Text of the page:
It starts out innocently enough, a favour for others, a gesture of appreciation if you will. Today being Thursday it is of course Doughnut Day. Day of Sugary Carbohydrate Invasion. The Thin End of the Sugary Wedge.
Most days I shuffle these evil things off my desk and out of my office but today I was invincible – no need to move anything. I subsequently paid the price for my arrogance.
It started with a Tim Bit – a doughnut hole marketing scheme and as it turns out, an even thinner wedge end. It is food from the devil. Evil. The bite-sized bit lures you into thinking you can have just one but it is truly the gateway drug. By the time the dust had settled, there was spittle and drool splattered about the place, my desk littered in doughnut-remnants, evidence of the carnage that had just ensued. The look on my co-workers faces was a mixture of horror and disgust with a trace of admiration. I won’t add to you, my dear reader’s discomfort by putting an exact number on the victims, it is enough to know it was sufficient to feed a house of aspiring runway models for a week.
Having not ridden for a week I was already enjoying an overwhelming sense of self-loathing before my hubris had been thoroughly vanquished by the devil’s food. Full of easily-accessible sugary fuel and disdain for my activity level, I took advantage of today’s Chinook – the wind, not my bike – to get out for a ride before the sun went down. I headed north along the canal path, a section I don’t often get to ride. It’s been under construction most of the summer and eventually fell off my ride list which is funny because I don’t have a ride list. From 32nd I headed for Nose Creek Park and its short, steep hills to try to erase some of the day’s earlier carnage that was settling into my waist.
I made it to McKnight before the universe reminded me I know naught about riding in general and less about riding in faux winter. As I came out from under McKnight, in a gentle right-hand corner, I realized the shadow across the path was in fact a thin layer of wet mud. Immediately after that realization I learned that it was in fact a thin layer of very slick mud. The front end washed out and two things went through my head in quick succession: WWTS and; oh man – these stretchy pants are almost new! Luckily for me, the slick mud gave way to a skiff of gravel providing a relatively low-friction surface on which to smash my hip without the added insult of melting the lycra to my thigh.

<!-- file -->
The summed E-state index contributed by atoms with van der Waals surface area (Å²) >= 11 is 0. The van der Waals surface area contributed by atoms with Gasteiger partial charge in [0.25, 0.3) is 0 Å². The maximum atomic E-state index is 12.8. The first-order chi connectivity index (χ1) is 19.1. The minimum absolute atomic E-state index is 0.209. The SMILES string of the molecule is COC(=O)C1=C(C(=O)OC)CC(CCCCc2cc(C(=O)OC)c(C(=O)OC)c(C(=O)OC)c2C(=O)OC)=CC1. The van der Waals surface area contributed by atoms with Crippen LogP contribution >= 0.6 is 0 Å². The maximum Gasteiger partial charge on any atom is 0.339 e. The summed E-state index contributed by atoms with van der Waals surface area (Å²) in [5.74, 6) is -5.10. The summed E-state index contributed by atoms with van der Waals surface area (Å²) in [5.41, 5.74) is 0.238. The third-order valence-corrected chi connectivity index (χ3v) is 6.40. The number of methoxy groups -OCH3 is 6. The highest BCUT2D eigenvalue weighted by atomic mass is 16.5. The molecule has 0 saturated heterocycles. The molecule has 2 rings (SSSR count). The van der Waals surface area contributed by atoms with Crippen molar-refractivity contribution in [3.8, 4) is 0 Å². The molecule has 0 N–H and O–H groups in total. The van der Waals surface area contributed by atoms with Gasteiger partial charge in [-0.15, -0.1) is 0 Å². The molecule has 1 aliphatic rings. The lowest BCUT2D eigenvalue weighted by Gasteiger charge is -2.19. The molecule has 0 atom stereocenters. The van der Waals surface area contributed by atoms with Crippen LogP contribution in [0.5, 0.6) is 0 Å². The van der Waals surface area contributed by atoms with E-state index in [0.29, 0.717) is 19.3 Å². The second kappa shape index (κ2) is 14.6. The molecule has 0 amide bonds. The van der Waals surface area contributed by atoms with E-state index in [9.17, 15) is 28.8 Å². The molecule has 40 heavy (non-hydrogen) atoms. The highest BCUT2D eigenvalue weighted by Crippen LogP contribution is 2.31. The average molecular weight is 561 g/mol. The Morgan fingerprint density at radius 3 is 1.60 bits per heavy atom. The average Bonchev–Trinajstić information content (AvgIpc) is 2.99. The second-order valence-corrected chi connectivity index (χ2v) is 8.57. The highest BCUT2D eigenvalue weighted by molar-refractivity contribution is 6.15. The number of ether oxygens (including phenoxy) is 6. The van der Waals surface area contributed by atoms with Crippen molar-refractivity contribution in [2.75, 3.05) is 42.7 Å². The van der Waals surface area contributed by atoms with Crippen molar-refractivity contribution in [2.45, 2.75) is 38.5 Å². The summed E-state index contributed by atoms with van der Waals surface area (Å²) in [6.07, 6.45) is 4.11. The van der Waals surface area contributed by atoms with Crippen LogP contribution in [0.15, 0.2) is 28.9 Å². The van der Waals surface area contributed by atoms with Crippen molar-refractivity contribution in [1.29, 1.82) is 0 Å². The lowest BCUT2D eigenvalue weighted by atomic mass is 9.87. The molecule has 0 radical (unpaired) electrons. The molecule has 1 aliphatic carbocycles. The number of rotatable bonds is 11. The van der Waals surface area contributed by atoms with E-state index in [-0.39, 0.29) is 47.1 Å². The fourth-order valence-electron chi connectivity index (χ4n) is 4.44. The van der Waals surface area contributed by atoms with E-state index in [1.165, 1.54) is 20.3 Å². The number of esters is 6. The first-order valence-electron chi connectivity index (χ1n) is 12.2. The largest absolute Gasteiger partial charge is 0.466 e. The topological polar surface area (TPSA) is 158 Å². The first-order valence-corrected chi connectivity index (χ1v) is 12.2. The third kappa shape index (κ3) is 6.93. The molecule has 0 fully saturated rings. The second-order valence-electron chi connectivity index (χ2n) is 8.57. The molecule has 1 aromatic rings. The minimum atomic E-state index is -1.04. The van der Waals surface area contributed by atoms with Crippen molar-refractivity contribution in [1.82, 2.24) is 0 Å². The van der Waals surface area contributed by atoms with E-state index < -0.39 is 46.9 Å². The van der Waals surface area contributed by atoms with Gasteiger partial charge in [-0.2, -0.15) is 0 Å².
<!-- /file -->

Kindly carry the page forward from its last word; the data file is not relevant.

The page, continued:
Remarkably there was no damage to the stretchy pants and no damage to the bike save for more character on the previously-characterized bar end. My pride was bruised but otherwise I seemed to have escaped unscathed. My right hand hurt a bit as one might expect when it’s called into duty to save the elbow. I straightened my bars and brushed some of the dirt off before I hopped back on to continue my ride. Get-off or not I was going on a ride.
As I rode out to Nose Creek Park, I couldn’t help noticing that my wrist was in fact much more tender than having just suffered a slap-fest with the pavement. Putting any weight on it was excruciating but I could pull, break and shift without any drama. I pushed on determined to get a few kilometres in before the sun disappeared and made things more treacherous than I’d just discovered they were. I didn’t get far before my wrist, the rapidly setting sun and an unexpected head-rush that affected my hearing <?!> made the decision to turn around a prudent one.
I cycled home nursing an increasingly tender wrist, wary of anything that looked like it might be shadow, mud, water, gravel…I’d lost some confidence in the stiction of my front tire. As a made my back along the path I’d just travelled, my hearing returned to normal but my wrist did not. I stopped to take a picture of the offending mud before I made the climb back up to Centre. I passed another cyclist headed for the mud and tried to warn him as he went by “it’s slippery under McKnight!” though it probably sounded more like nonsensical gibberish. I imagine him skipping across the same gravel thinking to himself “oh…that’s what that guy was yelling about”.
Upon arriving home nurse Tracey tended to my wrist with a combination of homeopathic treatments. I’m starting to think it may be in worse shape than first thought as it’s rather swollen and stiff. We’ll see how bad it feels in the morning and if it’s worse I’ll get it looked at after the Remembrance Day service. In the meantime I’m extremely pleased with the performance of my MEC Roubaix stretchy pants – no holes, no damage of any kind.
I also have a new appreciation for roadies who turn and flee at the slightest indication of imperfect road conditions. It’s time to – at the very least – put on the knobbies. Studded tires – you’re in my future.
*What Will Thomas Say?